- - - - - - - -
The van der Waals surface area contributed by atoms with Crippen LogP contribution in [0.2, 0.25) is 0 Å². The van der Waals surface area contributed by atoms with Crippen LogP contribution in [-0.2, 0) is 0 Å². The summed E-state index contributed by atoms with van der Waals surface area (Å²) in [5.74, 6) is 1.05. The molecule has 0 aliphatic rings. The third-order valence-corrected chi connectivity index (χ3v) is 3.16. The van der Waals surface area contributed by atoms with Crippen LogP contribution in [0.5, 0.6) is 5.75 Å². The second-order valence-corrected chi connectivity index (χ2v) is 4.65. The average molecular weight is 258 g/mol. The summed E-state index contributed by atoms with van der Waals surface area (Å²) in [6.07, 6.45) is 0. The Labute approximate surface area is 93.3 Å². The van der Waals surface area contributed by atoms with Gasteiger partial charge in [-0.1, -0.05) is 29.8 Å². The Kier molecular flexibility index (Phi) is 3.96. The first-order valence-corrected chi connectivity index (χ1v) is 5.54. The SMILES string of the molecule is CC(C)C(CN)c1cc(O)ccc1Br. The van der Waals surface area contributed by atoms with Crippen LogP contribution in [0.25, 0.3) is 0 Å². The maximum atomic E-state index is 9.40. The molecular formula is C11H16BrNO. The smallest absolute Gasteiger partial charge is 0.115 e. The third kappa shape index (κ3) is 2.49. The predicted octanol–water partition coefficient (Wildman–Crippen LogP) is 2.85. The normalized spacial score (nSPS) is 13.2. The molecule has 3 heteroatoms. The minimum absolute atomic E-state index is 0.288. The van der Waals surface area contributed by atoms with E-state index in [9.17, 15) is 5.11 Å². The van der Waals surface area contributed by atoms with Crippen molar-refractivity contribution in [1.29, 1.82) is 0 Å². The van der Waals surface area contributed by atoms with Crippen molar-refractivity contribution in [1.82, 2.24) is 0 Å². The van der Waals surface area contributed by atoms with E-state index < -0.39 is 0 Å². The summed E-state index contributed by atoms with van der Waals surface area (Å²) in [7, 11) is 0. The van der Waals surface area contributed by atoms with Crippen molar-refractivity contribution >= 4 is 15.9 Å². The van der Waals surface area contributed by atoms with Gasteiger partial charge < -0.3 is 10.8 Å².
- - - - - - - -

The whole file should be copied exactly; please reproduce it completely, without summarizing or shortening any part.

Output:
The van der Waals surface area contributed by atoms with Crippen LogP contribution in [0.2, 0.25) is 0 Å². The van der Waals surface area contributed by atoms with Crippen LogP contribution in [-0.2, 0) is 0 Å². The summed E-state index contributed by atoms with van der Waals surface area (Å²) in [5.74, 6) is 1.05. The molecule has 0 aliphatic rings. The third-order valence-corrected chi connectivity index (χ3v) is 3.16. The van der Waals surface area contributed by atoms with Crippen LogP contribution in [0.5, 0.6) is 5.75 Å². The second-order valence-corrected chi connectivity index (χ2v) is 4.65. The average molecular weight is 258 g/mol. The summed E-state index contributed by atoms with van der Waals surface area (Å²) in [6.07, 6.45) is 0. The Labute approximate surface area is 93.3 Å². The van der Waals surface area contributed by atoms with Gasteiger partial charge in [-0.1, -0.05) is 29.8 Å². The Kier molecular flexibility index (Phi) is 3.96. The first-order valence-corrected chi connectivity index (χ1v) is 5.54. The SMILES string of the molecule is CC(C)C(CN)c1cc(O)ccc1Br. The van der Waals surface area contributed by atoms with Crippen LogP contribution in [0.25, 0.3) is 0 Å². The maximum atomic E-state index is 9.40. The molecular formula is C11H16BrNO. The smallest absolute Gasteiger partial charge is 0.115 e. The third kappa shape index (κ3) is 2.49. The predicted octanol–water partition coefficient (Wildman–Crippen LogP) is 2.85. The normalized spacial score (nSPS) is 13.2. The molecule has 3 heteroatoms. The minimum absolute atomic E-state index is 0.288. The van der Waals surface area contributed by atoms with E-state index in [9.17, 15) is 5.11 Å². The van der Waals surface area contributed by atoms with Crippen molar-refractivity contribution in [1.29, 1.82) is 0 Å². The van der Waals surface area contributed by atoms with Crippen molar-refractivity contribution in [1.82, 2.24) is 0 Å². The van der Waals surface area contributed by atoms with E-state index < -0.39 is 0 Å². The summed E-state index contributed by atoms with van der Waals surface area (Å²) in [7, 11) is 0. The van der Waals surface area contributed by atoms with Crippen molar-refractivity contribution >= 4 is 15.9 Å². The van der Waals surface area contributed by atoms with Gasteiger partial charge < -0.3 is 10.8 Å².